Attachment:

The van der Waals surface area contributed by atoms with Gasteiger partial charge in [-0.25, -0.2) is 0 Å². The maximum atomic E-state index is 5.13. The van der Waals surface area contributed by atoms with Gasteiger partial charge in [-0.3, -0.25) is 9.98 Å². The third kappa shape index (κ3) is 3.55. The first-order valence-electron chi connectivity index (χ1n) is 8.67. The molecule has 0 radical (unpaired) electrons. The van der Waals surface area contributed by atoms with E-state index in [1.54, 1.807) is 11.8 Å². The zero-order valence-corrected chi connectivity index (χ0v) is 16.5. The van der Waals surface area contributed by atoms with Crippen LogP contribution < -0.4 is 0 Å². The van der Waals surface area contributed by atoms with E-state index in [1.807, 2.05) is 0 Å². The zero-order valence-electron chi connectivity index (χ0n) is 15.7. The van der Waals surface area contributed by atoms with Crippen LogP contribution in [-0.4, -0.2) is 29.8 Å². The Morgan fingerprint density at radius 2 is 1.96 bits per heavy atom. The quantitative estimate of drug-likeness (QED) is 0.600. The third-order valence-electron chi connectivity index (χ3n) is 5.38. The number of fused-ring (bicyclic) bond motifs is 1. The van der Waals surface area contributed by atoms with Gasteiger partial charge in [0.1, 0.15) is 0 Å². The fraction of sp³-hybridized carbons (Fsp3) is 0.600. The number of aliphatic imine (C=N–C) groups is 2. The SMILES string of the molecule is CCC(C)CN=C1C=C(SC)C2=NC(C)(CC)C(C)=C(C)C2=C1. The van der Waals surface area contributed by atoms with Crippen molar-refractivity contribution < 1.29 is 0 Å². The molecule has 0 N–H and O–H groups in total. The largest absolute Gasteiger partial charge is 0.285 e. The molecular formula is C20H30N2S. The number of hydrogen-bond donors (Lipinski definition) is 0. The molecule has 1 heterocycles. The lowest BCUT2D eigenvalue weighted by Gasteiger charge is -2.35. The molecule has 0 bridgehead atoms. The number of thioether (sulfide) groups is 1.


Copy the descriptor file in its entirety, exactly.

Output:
The van der Waals surface area contributed by atoms with Gasteiger partial charge in [-0.25, -0.2) is 0 Å². The maximum atomic E-state index is 5.13. The van der Waals surface area contributed by atoms with Gasteiger partial charge in [-0.3, -0.25) is 9.98 Å². The third kappa shape index (κ3) is 3.55. The first-order valence-electron chi connectivity index (χ1n) is 8.67. The molecule has 0 radical (unpaired) electrons. The van der Waals surface area contributed by atoms with E-state index in [1.54, 1.807) is 11.8 Å². The zero-order valence-corrected chi connectivity index (χ0v) is 16.5. The van der Waals surface area contributed by atoms with Crippen LogP contribution < -0.4 is 0 Å². The van der Waals surface area contributed by atoms with E-state index in [1.807, 2.05) is 0 Å². The zero-order valence-electron chi connectivity index (χ0n) is 15.7. The van der Waals surface area contributed by atoms with Crippen LogP contribution in [-0.4, -0.2) is 29.8 Å². The Morgan fingerprint density at radius 2 is 1.96 bits per heavy atom. The quantitative estimate of drug-likeness (QED) is 0.600. The third-order valence-electron chi connectivity index (χ3n) is 5.38. The number of fused-ring (bicyclic) bond motifs is 1. The van der Waals surface area contributed by atoms with Gasteiger partial charge in [0.1, 0.15) is 0 Å². The fraction of sp³-hybridized carbons (Fsp3) is 0.600. The number of aliphatic imine (C=N–C) groups is 2. The SMILES string of the molecule is CCC(C)CN=C1C=C(SC)C2=NC(C)(CC)C(C)=C(C)C2=C1. The van der Waals surface area contributed by atoms with Crippen molar-refractivity contribution < 1.29 is 0 Å². The molecule has 0 N–H and O–H groups in total. The largest absolute Gasteiger partial charge is 0.285 e. The molecular formula is C20H30N2S. The number of hydrogen-bond donors (Lipinski definition) is 0. The molecule has 1 heterocycles. The lowest BCUT2D eigenvalue weighted by Gasteiger charge is -2.35. The molecule has 0 bridgehead atoms. The number of thioether (sulfide) groups is 1.